FreeSurfer Tutorial #11: Region of Interest Analysis


In addition to creating a cortical surface and calculating structural measurements at each vertex, FreeSurfer parcellates and segments the brain - the parcellations outlining anatomically distinct regions of the cortex, and the segmentations dividing the sub-cortical nuclei into distinct structures. These parcellations are created along the lines of two atlases that come with FreeSurfer: The Destrieux atlas, and the Desikan-Killiany atlas.

Within each subject’s stats directory, there is a table corresponding to the parcellations for each atlas. For example, the results for the parcellation of the left hemisphere are located in the file lh.aparc.annot for the Desikan-Killiany atlas, and in the file lh.aparc.a2009s.annot for the Destrieux atlas. The main difference between the two is that the Destrieux atlas contains more parcellations which can be used for finer-grained analyses.


The Desikan-Killiany and Destrieux atlases placed side by side. Note that the Destrieux atlas contains more parcellations of the cortex.

The segmentations, on the other hand, are contained within one file called aseg.stats. There are no separate segmentation files for each atlas.

Extracting data with asegstats2table and aparcstats2table

Both the command asegstats2table and aparcstats2table require a list of subjects and the structural measurement you wish to extract from the table.

Let’s begin with asegstats2table. A typical command would look like this:

asegstats2table --subjects sub-101 sub-103 --common-segs --meas volume --stats=aseg.stats --table=segstats.txt
  1. The --subjects option specifies a list of subject names;
  2. --common-segs signalizes to output segmentations common to all of the subjects - in other words, if one subject’s number of segmentations is different from the others, do not exit the command with errors;
  3. --meas indicates which structural measurement to extract from the table (“volume” is the default; alternatives are “mean” and “std”);
  4. --stats points to the stats file that the segmentation data will be extracted from; and
  5. --table writes the extracted measurement to a text file, organized by subject name.

The command aparcstats2table requires similar arguments. Here is a typical command:

aparcstats2table --subjects sub-101 sub-103 --hemi lh --meas thickness --parc=aparc --tablefile=aparc.txt

In this command you can specify the hemisphere to analyze (--hemi), the measurement to extract (--meas, with the options of “thickness”, “volume”, “area”, and “meancurv”), and which atlas to use for parcellation (--parc; you can specify either “aparc”, the Desikan-Killinay atlas, or “aparc.a2009s”, the Destrieux atlas). The label for the output file is specified with the --tablefile option. Include as many subjects as you like in your analysis.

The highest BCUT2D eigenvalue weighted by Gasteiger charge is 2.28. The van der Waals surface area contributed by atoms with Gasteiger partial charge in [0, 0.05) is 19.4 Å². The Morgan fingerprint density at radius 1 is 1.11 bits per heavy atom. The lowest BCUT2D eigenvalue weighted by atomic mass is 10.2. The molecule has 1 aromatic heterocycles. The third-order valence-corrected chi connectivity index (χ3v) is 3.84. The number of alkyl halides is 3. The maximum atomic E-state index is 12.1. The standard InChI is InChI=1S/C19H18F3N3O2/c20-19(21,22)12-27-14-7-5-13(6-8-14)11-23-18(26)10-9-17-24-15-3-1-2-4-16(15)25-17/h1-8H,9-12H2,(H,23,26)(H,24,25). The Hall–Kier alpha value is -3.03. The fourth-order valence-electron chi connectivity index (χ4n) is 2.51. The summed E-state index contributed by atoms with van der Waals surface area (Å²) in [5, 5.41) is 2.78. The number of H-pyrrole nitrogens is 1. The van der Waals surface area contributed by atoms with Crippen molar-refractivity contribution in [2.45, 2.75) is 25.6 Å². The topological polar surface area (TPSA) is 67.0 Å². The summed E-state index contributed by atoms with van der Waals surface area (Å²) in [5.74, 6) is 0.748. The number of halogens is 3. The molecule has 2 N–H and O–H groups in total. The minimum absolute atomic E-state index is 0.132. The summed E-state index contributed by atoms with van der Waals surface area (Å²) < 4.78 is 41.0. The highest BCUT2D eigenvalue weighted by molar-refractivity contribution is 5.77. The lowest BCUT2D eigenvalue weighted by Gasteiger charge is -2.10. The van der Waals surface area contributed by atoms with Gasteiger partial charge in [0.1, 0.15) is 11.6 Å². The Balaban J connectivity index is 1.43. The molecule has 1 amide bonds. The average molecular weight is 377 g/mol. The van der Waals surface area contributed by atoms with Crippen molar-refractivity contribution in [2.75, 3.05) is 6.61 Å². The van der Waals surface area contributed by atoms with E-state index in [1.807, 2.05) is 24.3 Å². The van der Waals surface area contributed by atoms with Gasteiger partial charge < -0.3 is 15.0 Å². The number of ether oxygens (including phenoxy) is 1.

Next Steps

The output from these commands are tab-delimited text files that can be read into a spreadsheet like Excel, or a statistical software program such as R. You would perform the statistical tests just like you would any other t-test: Select the structural measurements from the groups you wish to compare, and then contrast the two groups against each other.


In the future, I will add sections on how to resample a volumetric ROI to the surface, and then extract structural measurements from that ROI. The code below was created some time ago, but it should work for most purposes.


setenv SUBJECTS_DIR `pwd`

#Create 5mm sphere ROI with 3dUndump; ROI_file.txt contains x-, y-, and z-coordinates for center of sphere (e.g., 0 30 20)
3dUndump -srad 5 -prefix S2.nii -master MNI_caez*+tlrc.HEAD -orient LPI -xyz ROI_file.txt

#View in tkmedit
tkmedit -f MNI_caez_N27.nii -overlay S2.nii -fthresh 0.5

#Register anatomical template to fsaverage (FreeSurfer template)
fslregister --s fsaverage --mov MNI_caez_N27.nii --reg tmp.dat

#View ROI on fsaverage
tkmedit fsaverage T1.mgz -overlay S2.nii -overlay-reg tmp.dat -fthresh 0.5 -surface lh.white -aux-surface rh.white

#Map ROI to fsaverage surface
mri_vol2surf --mov S2.nii \
        --reg tmp.dat \
        --projdist-max 0 1 0.1 \
        --interp nearest \
        --hemi lh \
        --out lh.fsaverage.S2.mgh \

#Check how well the ROI maps onto the inflated surface
tksurfer fsaverage lh inflated -overlay lh.fsaverage.S2.mgh -fthresh 0.5

Conversely, you may want to resample a surface ROI to a volume, and then extract data from it; for example, let’s say that we want to convert the superior temporal ROI created by FreeSurfer, to the individual subject’s volumetric space. First, create a registration file called register.dat with FreeSurfer’s tkregister2 command:

tkregister2 --mov beta_0001.nii --s subject --noedit --regheader --reg register.dat

Where “beta_0001.nii” is a beta map created in the subject’s native space, and “subject” is the name of the subject that has been preprocessed with recon-all.

We then use the command mri_label2vol to convert the surface ROI to volumetric space:

mri_label2vol --label lh.superiortemporal.label --temp beta_0001.nii --subject subject --hemi lh --fillthresh .9 --proj frac 0 1 .1 --reg register.dat --o $PWD/stgnew.nii

In this case, we create a new file, stgnew.nii, which is the surface ROI converted to volumetric space.


For a video overview of how to do region of interest analysis in FreeSurfer, click here.